The 18 year old from Santo Domingo in the Dominican Republic did not disappoint on Friday night. Manager Edgar Alfonzo said of his righty, “He’s getting better in every outing.” Just 6’0”, Meji pumped fastballs that sat at 94 or 95 mph. He’s touched 97 this season. Friday, Mejia gave up a triple on the game’s first pitch to Yankees leadoff man Ray Kruml. An infield groundout scored Kruml and put the Yanks up 1-0 two pitches into the game. However, Staten Island barely made clean hard contact again against Mejia again. He lasted five innings, giving up just that one run on three hits. He fanned four and walked two.
Mejia pointed out that he made an important adjustment in game. Early, he felt himself flying open, but was able to correct and stay “more closed with my front side.” Staying closed, Mejia explained, made throwing his fastball and curveball for strikes “much easier.”
In discussing Mejia, one must start with his number one, the fastball. His manager, Edgar Alfonzo, in a bit of understatement noted that it “was good” on Friday. Beyond the velocity, Mejia was able to locate the offering to both sides of the plate down in the zone. Note that in the videos below, he throws his fastball effectively to both sides of the plate.
Mejia Throws a Strike to his Glove Side
Mejia Throws a Strike to his Arm Side
Mejia’s second-best pitch is a hard, tumbling circle changeup that comes in at 87 mph. Brooklyn pitching Coach Hector Berrios called it a “plus pitch.” No joke, his circle change, is as hard as some of his teammate’s fastballs. According to Berrios, “some of the guys make fun of that.” Perhaps they’re just jealous. Mejia threw nine changeups Friday, an effort that both his manager and pitching coach were pleased with. Alfonzo noted that “he mixed his pitches well.”
After his fastball and changeup, Mejia used a hard breaking curveball sparingly, throwing only a handful. At 75 or 76 miles and hour, the pitch is his softest offering, but shows real promise. On an 0-2 count, he snapped off a gorgeous curve to the Yankees’ catcher leading off the fifth that had the poor batter shaking his head in disbelief after watching it dance across his knees for strike three. Alfonzo described the offering as having “good bite.” Mejia is a little inconsistent in his release point with his curve, but Berrios is confident that as the season rolls along “he’ll be throwing that pitch more and throwing it for strikes and that will kinda balance out his repertoire.”
Mejia ran into trouble in his first two NYP league outings. He walked five in his first four inning performance and then gave up four runs on five hits in his second four inning outing. The reason, his pitching coach explains, is common among young players. “These kids, when they go up a level, they think they have to change certain things. He changed the ranking of his pitches…He flip-flopped his second and third best pitches. He tried to pitch with his curveball where he doesn’t have the type of command he has with his changeup. That got him into trouble, falling behind in counts and walking some guys.”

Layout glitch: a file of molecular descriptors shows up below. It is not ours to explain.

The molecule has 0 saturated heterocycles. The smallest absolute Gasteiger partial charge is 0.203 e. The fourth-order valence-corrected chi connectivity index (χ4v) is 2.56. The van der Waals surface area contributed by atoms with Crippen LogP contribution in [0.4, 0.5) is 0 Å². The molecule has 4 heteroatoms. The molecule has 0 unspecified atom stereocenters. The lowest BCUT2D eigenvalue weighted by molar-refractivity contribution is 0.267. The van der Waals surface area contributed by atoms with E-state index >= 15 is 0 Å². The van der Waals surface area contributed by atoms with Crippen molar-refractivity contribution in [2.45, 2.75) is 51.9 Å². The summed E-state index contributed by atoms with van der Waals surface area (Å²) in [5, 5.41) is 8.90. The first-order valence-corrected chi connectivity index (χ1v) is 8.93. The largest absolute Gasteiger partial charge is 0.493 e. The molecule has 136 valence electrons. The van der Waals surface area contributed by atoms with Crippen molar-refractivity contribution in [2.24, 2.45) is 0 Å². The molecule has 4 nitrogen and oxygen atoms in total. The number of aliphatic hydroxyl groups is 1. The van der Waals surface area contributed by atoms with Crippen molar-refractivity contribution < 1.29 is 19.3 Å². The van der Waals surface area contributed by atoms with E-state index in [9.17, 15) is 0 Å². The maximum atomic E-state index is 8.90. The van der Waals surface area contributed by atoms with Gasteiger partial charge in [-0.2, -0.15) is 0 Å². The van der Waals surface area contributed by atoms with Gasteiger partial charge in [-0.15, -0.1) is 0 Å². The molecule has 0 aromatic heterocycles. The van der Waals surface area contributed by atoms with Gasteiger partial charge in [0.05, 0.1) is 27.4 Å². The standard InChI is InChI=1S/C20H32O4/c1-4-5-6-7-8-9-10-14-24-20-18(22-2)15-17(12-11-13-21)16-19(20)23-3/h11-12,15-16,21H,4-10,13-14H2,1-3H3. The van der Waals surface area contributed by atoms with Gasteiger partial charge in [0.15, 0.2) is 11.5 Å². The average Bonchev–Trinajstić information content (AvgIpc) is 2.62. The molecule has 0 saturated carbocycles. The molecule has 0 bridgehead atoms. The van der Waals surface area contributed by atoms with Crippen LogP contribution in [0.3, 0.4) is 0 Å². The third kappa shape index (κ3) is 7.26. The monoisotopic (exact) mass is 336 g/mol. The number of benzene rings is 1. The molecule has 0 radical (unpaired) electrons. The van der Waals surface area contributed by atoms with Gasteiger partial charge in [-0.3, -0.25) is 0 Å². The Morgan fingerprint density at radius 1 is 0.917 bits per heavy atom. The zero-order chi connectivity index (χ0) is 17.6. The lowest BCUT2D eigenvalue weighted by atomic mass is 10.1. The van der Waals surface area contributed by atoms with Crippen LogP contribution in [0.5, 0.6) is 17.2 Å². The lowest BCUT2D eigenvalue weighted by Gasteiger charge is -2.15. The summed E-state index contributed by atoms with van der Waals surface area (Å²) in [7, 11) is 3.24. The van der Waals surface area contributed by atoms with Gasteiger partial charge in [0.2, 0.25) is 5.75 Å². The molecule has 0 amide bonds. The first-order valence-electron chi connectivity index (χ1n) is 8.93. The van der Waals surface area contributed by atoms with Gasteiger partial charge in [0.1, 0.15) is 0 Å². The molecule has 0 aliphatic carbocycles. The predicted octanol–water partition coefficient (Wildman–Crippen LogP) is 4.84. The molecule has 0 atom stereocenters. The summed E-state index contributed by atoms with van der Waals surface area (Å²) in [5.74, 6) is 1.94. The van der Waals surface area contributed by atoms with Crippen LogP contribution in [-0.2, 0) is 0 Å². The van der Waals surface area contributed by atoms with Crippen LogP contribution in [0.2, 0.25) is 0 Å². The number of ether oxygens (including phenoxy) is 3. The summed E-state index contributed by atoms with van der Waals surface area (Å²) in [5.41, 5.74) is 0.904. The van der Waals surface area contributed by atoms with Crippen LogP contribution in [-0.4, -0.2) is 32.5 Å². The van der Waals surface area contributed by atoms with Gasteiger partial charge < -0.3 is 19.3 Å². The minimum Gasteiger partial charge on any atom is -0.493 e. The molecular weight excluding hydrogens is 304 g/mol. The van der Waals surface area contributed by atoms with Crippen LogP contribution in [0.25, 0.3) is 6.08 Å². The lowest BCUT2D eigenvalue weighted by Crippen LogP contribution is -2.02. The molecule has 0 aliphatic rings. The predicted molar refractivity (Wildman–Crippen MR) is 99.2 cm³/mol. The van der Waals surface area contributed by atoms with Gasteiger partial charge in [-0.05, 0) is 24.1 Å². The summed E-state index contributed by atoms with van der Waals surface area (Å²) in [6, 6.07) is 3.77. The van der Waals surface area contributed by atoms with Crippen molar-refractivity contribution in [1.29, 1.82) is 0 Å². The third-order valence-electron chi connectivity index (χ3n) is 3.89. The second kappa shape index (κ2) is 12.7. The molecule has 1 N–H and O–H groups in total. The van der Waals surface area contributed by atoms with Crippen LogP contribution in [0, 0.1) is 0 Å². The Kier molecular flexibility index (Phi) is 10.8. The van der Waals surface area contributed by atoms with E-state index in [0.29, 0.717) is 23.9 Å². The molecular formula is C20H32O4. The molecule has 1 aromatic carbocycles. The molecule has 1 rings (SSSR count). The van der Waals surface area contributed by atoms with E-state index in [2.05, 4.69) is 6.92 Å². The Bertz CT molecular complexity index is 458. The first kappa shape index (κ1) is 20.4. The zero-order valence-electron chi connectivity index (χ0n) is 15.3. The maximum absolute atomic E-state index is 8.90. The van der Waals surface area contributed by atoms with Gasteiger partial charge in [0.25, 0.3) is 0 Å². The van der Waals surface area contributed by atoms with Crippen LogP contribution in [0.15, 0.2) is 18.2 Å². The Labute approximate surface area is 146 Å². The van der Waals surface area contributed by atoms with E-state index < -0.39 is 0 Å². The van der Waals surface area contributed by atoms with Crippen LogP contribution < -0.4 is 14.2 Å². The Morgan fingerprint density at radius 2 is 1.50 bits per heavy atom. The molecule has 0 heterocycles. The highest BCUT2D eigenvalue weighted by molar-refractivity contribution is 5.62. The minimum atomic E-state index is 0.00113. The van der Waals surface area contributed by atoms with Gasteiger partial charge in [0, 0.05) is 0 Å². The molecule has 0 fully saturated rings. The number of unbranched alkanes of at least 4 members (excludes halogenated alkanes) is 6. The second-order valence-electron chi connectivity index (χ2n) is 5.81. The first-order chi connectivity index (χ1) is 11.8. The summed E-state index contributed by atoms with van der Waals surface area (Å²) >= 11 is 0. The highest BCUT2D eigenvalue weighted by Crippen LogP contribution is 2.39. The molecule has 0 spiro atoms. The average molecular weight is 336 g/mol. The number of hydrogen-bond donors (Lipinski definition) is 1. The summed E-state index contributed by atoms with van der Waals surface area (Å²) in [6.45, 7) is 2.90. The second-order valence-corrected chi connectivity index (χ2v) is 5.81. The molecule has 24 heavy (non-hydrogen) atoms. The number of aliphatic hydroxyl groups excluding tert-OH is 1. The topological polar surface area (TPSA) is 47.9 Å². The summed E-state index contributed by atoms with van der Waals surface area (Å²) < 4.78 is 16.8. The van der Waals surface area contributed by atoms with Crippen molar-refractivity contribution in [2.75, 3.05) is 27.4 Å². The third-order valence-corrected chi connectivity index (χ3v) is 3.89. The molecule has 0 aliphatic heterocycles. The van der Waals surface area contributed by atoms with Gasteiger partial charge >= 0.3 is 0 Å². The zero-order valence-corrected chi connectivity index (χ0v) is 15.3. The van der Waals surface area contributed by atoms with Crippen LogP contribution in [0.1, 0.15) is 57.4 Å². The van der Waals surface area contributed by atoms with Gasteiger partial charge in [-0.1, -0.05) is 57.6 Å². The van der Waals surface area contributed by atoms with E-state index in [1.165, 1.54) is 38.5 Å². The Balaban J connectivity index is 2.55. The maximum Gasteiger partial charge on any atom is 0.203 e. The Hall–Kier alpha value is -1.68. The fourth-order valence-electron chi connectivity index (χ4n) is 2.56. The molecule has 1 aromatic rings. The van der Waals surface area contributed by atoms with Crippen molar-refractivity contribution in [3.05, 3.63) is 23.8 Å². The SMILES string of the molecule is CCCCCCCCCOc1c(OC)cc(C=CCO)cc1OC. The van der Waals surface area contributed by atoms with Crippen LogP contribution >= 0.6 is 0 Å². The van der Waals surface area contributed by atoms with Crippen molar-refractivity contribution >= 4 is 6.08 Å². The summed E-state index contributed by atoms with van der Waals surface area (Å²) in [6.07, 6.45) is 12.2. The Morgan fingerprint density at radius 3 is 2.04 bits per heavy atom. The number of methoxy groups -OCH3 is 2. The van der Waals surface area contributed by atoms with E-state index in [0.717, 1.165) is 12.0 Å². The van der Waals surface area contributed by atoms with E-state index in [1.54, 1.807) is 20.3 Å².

Mejia earned high praise for his work off the field as well. Berrios said, “He’s a very mature kid for his age.” The evidence his coach says, is that, “We have a specific routine in the bullpen. He can nail that routine better than the average guy … His preparation is just second-to-none. He’s very keen and sharp in taking those little things [we work on in the bullpen] and applying it to his game.”
Surely some of that maturity is borne of an appreciation for the game. Before signing, Mejia worked selling snow cones and arepas.
While his teammates have been honing their craft for years, Mejia claims that he didn’t start playing baseball until age 15. He told a story, translated by Berrios, that his friends had to convince him to start playing ball, “come to the park” a friend would tell him, “you’re not doing anything. Come play.” He resisted, but eventually joined his friends’ softball games. While playing softball, some noticed that he threw well overhand. The change to throwing overhand induced a minor pain behind his elbow, so he stopped throwing. In that time, he iced and ran a lot, Mejia explained. When he returned, pain-free, he became serious about the game.
How new is this game to Mejia? Before coming to Brooklyn, he’d never played a game in front of fans. After pitching in the Dominican Summer League in 2007 and then the Gulf Coast League in 2008, Brooklyn’s atmosphere, represented a “a big change” from his previous experiences. In the GCL, Mejia explains, the only yelling he heard was from his pitching coach Robert Ellis. In Keyspan Park on the other hand, when “the fans are clapping, I feel that energy,” he says.
That he jumped to Keyspan Park in his second professional season and in his fourth year playing the game proves he’s a quick study and a big-time talent. Armed with those two attributes, he should get a chance to energize many future crowds right back.
Mejia's Delivery from the Side
Mejia's Final Pitch Friday at 93 MPH